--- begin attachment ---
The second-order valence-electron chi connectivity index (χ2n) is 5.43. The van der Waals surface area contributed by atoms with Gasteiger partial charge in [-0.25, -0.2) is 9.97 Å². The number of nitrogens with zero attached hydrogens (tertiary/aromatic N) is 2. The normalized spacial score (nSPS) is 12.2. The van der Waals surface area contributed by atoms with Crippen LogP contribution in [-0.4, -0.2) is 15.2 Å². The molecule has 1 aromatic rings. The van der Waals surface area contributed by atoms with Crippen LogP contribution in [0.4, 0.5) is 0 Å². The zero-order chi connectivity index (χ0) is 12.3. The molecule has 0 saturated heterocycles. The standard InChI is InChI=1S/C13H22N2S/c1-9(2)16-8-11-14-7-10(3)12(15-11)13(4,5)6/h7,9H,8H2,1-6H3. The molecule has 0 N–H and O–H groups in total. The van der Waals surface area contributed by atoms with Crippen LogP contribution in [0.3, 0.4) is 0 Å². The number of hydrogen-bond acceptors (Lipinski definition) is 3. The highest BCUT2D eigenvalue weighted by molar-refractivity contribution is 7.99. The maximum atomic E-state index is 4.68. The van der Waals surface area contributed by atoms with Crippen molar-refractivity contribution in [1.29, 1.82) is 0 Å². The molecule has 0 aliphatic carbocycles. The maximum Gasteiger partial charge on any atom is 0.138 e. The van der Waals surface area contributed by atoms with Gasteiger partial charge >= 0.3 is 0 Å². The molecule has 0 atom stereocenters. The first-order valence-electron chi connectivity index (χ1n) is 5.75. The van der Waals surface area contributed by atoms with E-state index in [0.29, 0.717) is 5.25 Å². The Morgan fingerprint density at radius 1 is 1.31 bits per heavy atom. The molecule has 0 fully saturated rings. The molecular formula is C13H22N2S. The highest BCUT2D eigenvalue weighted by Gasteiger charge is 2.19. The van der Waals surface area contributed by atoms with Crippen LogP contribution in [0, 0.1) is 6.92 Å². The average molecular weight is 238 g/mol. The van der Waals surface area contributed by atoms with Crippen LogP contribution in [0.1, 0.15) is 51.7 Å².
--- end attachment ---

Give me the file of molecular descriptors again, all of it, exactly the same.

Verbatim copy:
The second-order valence-electron chi connectivity index (χ2n) is 5.43. The van der Waals surface area contributed by atoms with Gasteiger partial charge in [-0.25, -0.2) is 9.97 Å². The number of nitrogens with zero attached hydrogens (tertiary/aromatic N) is 2. The normalized spacial score (nSPS) is 12.2. The van der Waals surface area contributed by atoms with Crippen LogP contribution in [-0.4, -0.2) is 15.2 Å². The molecule has 1 aromatic rings. The van der Waals surface area contributed by atoms with Crippen LogP contribution in [0.4, 0.5) is 0 Å². The zero-order chi connectivity index (χ0) is 12.3. The molecule has 0 saturated heterocycles. The standard InChI is InChI=1S/C13H22N2S/c1-9(2)16-8-11-14-7-10(3)12(15-11)13(4,5)6/h7,9H,8H2,1-6H3. The molecule has 0 N–H and O–H groups in total. The van der Waals surface area contributed by atoms with Crippen LogP contribution in [0.3, 0.4) is 0 Å². The number of hydrogen-bond acceptors (Lipinski definition) is 3. The highest BCUT2D eigenvalue weighted by molar-refractivity contribution is 7.99. The maximum atomic E-state index is 4.68. The van der Waals surface area contributed by atoms with Crippen molar-refractivity contribution in [1.29, 1.82) is 0 Å². The molecule has 0 aliphatic carbocycles. The maximum Gasteiger partial charge on any atom is 0.138 e. The van der Waals surface area contributed by atoms with Gasteiger partial charge >= 0.3 is 0 Å². The molecule has 0 atom stereocenters. The first-order valence-electron chi connectivity index (χ1n) is 5.75. The van der Waals surface area contributed by atoms with E-state index in [0.29, 0.717) is 5.25 Å². The Morgan fingerprint density at radius 1 is 1.31 bits per heavy atom. The molecule has 0 fully saturated rings. The molecular formula is C13H22N2S. The highest BCUT2D eigenvalue weighted by Gasteiger charge is 2.19. The van der Waals surface area contributed by atoms with Crippen LogP contribution in [0, 0.1) is 6.92 Å². The average molecular weight is 238 g/mol. The van der Waals surface area contributed by atoms with Crippen LogP contribution in [0.1, 0.15) is 51.7 Å².